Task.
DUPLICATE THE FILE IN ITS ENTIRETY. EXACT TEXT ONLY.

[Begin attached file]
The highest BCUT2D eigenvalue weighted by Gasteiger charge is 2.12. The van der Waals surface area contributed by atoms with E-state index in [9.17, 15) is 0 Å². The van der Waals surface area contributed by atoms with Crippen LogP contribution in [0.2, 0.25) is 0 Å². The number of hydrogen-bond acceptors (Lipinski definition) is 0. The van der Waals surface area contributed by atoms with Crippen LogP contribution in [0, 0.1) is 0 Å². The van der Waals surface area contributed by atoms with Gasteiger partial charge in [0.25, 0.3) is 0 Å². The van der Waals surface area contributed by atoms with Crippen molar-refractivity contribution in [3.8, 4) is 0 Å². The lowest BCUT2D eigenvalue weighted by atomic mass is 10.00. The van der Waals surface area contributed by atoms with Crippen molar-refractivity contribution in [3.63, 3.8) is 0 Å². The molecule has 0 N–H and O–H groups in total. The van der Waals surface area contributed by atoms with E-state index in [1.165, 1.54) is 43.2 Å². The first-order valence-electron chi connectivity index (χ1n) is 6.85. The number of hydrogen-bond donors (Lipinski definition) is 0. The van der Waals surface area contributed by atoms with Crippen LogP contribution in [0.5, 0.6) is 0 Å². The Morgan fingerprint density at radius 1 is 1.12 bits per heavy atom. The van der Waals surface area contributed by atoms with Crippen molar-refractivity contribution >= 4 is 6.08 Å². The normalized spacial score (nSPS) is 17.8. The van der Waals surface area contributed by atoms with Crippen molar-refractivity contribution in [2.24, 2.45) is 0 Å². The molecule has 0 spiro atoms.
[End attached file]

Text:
The highest BCUT2D eigenvalue weighted by Gasteiger charge is 2.12. The van der Waals surface area contributed by atoms with E-state index in [9.17, 15) is 0 Å². The van der Waals surface area contributed by atoms with Crippen LogP contribution in [0.2, 0.25) is 0 Å². The number of hydrogen-bond acceptors (Lipinski definition) is 0. The van der Waals surface area contributed by atoms with Crippen LogP contribution in [0, 0.1) is 0 Å². The van der Waals surface area contributed by atoms with Gasteiger partial charge in [0.25, 0.3) is 0 Å². The van der Waals surface area contributed by atoms with Crippen molar-refractivity contribution in [3.8, 4) is 0 Å². The lowest BCUT2D eigenvalue weighted by atomic mass is 10.00. The van der Waals surface area contributed by atoms with Crippen molar-refractivity contribution in [3.63, 3.8) is 0 Å². The molecule has 0 N–H and O–H groups in total. The van der Waals surface area contributed by atoms with E-state index in [1.165, 1.54) is 43.2 Å². The first-order valence-electron chi connectivity index (χ1n) is 6.85. The number of hydrogen-bond donors (Lipinski definition) is 0. The van der Waals surface area contributed by atoms with Crippen LogP contribution in [0.5, 0.6) is 0 Å². The Morgan fingerprint density at radius 1 is 1.12 bits per heavy atom. The van der Waals surface area contributed by atoms with Crippen molar-refractivity contribution >= 4 is 6.08 Å². The normalized spacial score (nSPS) is 17.8. The van der Waals surface area contributed by atoms with Crippen molar-refractivity contribution in [2.24, 2.45) is 0 Å². The molecule has 0 spiro atoms.